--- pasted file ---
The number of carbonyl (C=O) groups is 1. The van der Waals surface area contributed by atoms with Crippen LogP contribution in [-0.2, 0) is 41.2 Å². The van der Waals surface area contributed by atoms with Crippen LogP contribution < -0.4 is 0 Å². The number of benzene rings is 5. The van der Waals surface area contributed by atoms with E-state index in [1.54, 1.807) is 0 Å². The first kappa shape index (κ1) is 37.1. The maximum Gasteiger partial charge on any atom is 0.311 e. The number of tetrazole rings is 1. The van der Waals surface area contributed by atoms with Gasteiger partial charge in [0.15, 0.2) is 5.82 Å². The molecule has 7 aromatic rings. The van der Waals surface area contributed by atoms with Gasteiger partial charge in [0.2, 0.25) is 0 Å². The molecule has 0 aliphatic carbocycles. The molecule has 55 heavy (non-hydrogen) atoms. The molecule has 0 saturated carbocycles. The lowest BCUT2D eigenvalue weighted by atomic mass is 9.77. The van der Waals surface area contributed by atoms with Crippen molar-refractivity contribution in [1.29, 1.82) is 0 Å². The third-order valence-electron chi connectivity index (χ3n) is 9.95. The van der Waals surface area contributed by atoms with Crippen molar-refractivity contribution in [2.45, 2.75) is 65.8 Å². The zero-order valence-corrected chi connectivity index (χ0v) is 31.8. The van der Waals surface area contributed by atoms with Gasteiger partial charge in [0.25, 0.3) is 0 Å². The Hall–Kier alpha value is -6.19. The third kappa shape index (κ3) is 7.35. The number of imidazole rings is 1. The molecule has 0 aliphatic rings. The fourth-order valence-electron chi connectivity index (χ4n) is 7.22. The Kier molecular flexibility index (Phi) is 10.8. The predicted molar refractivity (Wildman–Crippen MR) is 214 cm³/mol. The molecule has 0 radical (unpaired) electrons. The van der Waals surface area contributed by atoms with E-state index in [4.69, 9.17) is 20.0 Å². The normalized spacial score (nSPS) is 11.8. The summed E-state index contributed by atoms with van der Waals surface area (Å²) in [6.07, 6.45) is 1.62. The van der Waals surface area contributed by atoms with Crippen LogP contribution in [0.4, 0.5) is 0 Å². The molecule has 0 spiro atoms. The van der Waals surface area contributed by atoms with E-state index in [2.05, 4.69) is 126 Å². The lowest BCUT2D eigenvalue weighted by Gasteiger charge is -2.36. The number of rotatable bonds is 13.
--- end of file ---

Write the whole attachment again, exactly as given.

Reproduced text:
The number of carbonyl (C=O) groups is 1. The van der Waals surface area contributed by atoms with Crippen LogP contribution in [-0.2, 0) is 41.2 Å². The van der Waals surface area contributed by atoms with Crippen LogP contribution < -0.4 is 0 Å². The number of benzene rings is 5. The van der Waals surface area contributed by atoms with E-state index in [1.54, 1.807) is 0 Å². The first kappa shape index (κ1) is 37.1. The maximum Gasteiger partial charge on any atom is 0.311 e. The number of tetrazole rings is 1. The van der Waals surface area contributed by atoms with Gasteiger partial charge in [0.15, 0.2) is 5.82 Å². The molecule has 7 aromatic rings. The van der Waals surface area contributed by atoms with Gasteiger partial charge in [0.2, 0.25) is 0 Å². The molecule has 0 aliphatic carbocycles. The molecule has 55 heavy (non-hydrogen) atoms. The molecule has 0 saturated carbocycles. The lowest BCUT2D eigenvalue weighted by atomic mass is 9.77. The van der Waals surface area contributed by atoms with Crippen molar-refractivity contribution in [1.29, 1.82) is 0 Å². The third-order valence-electron chi connectivity index (χ3n) is 9.95. The van der Waals surface area contributed by atoms with Crippen molar-refractivity contribution in [2.45, 2.75) is 65.8 Å². The zero-order valence-corrected chi connectivity index (χ0v) is 31.8. The van der Waals surface area contributed by atoms with Gasteiger partial charge in [0.25, 0.3) is 0 Å². The Hall–Kier alpha value is -6.19. The third kappa shape index (κ3) is 7.35. The number of imidazole rings is 1. The molecule has 0 aliphatic rings. The fourth-order valence-electron chi connectivity index (χ4n) is 7.22. The Kier molecular flexibility index (Phi) is 10.8. The predicted molar refractivity (Wildman–Crippen MR) is 214 cm³/mol. The molecule has 0 radical (unpaired) electrons. The van der Waals surface area contributed by atoms with E-state index in [4.69, 9.17) is 20.0 Å². The normalized spacial score (nSPS) is 11.8. The summed E-state index contributed by atoms with van der Waals surface area (Å²) in [6.07, 6.45) is 1.62. The van der Waals surface area contributed by atoms with Crippen LogP contribution in [0.4, 0.5) is 0 Å². The molecule has 0 spiro atoms. The van der Waals surface area contributed by atoms with E-state index in [2.05, 4.69) is 126 Å². The lowest BCUT2D eigenvalue weighted by Gasteiger charge is -2.36. The number of rotatable bonds is 13.